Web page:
Solutions to oddnumbered exercises Peter J. Cameron, Introduction to Algebra, Chapter 3 3. (a) Yes; (b) No; (c) No; (d) No; (e) Yes; (f) Yes; (g) Yes; (h) No; (i) Yes. Comments: (a) is the additive group
More informationTheorem 5.3. Let E/F, E = F (u), be a simple field extension. Then u is algebraic if and only if E/F is finite. In this case, [E : F ] = deg f u.
5. Fields 5.1. Field extensions. Let F E be a subfield of the field E. We also describe this situation by saying that E is an extension field of F, and we write E/F to express this fact. If E/F is a field
More informationAlgebra SEP Solutions
Algebra SEP Solutions 17 July 2017 1. (January 2017 problem 1) For example: (a) G = Z/4Z, N = Z/2Z. More generally, G = Z/p n Z, N = Z/pZ, p any prime number, n 2. Also G = Z, N = nz for any n 2, since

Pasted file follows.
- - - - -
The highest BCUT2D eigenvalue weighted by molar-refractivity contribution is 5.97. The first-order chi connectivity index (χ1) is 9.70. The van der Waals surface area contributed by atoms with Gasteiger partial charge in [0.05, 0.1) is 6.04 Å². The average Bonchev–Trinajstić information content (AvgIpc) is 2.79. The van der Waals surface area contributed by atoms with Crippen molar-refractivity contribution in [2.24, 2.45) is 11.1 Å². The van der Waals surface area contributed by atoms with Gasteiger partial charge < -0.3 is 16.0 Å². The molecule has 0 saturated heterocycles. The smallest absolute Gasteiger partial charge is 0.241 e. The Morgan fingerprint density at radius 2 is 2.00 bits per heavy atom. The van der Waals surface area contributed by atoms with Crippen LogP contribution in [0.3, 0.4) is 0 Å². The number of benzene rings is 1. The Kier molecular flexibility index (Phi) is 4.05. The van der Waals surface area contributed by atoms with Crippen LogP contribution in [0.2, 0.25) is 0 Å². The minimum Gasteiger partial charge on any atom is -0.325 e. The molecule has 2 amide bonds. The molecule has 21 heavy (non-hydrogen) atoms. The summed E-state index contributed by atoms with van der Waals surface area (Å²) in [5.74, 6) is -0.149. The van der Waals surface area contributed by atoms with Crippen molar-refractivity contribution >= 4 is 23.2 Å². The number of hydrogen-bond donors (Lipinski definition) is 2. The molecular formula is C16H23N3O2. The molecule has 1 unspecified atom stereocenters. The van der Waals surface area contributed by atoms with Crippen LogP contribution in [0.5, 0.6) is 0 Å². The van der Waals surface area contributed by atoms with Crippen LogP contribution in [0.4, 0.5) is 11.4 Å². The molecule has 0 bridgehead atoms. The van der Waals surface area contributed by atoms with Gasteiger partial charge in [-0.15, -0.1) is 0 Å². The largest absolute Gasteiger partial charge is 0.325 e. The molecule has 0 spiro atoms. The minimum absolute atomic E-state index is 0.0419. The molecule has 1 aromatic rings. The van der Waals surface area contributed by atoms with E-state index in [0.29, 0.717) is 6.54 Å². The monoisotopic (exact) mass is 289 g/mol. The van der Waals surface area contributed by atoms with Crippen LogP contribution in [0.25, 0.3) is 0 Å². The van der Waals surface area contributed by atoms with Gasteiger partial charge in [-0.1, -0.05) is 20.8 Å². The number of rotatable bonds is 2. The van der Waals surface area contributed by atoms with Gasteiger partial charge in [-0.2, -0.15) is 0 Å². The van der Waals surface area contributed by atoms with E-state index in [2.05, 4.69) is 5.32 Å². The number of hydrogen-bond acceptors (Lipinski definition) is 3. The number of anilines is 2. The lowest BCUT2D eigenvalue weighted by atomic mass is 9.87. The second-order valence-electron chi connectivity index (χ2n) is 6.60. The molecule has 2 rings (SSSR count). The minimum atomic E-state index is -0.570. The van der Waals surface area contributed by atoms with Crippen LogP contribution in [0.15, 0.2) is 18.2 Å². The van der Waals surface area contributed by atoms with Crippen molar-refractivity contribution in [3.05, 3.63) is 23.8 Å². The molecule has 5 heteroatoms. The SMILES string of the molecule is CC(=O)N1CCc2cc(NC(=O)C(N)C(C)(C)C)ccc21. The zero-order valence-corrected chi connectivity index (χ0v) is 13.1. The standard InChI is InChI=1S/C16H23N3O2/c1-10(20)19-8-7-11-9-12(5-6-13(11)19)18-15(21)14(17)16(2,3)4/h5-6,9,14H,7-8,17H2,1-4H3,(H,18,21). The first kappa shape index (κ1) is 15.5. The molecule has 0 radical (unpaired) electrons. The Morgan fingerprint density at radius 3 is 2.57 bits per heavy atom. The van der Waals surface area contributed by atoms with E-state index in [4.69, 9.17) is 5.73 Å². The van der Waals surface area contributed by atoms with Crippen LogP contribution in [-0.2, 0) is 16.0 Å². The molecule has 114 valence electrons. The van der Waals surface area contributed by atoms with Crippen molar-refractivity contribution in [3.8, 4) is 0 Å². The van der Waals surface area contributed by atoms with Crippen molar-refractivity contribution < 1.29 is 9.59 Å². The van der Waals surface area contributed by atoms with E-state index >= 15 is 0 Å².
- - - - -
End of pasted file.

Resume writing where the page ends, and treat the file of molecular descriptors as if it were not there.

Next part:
More informationHonors Algebra 4, MATH 371 Winter 2010 Assignment 4 Due Wednesday, February 17 at 08:35
Honors Algebra 4, MATH 371 Winter 2010 Assignment 4 Due Wednesday, February 17 at 08:35 1. Let R be a commutative ring with 1 0. (a) Prove that the nilradical of R is equal to the intersection of the prime
More information2 Lecture 2: Logical statements and proof by contradiction Lecture 10: More on Permutations, Group Homomorphisms 31
Contents 1 Lecture 1: Introduction 2 2 Lecture 2: Logical statements and proof by contradiction 7 3 Lecture 3: Induction and WellOrdering Principle 11 4 Lecture 4: Definition of a Group and examples 15
More informationSome practice problems for midterm 2
Some practice problems for midterm 2 Kiumars Kaveh November 14, 2011 Problem: Let Z = {a G ax = xa, x G} be the center of a group G. Prove that Z is a normal subgroup of G. Solution: First we prove Z is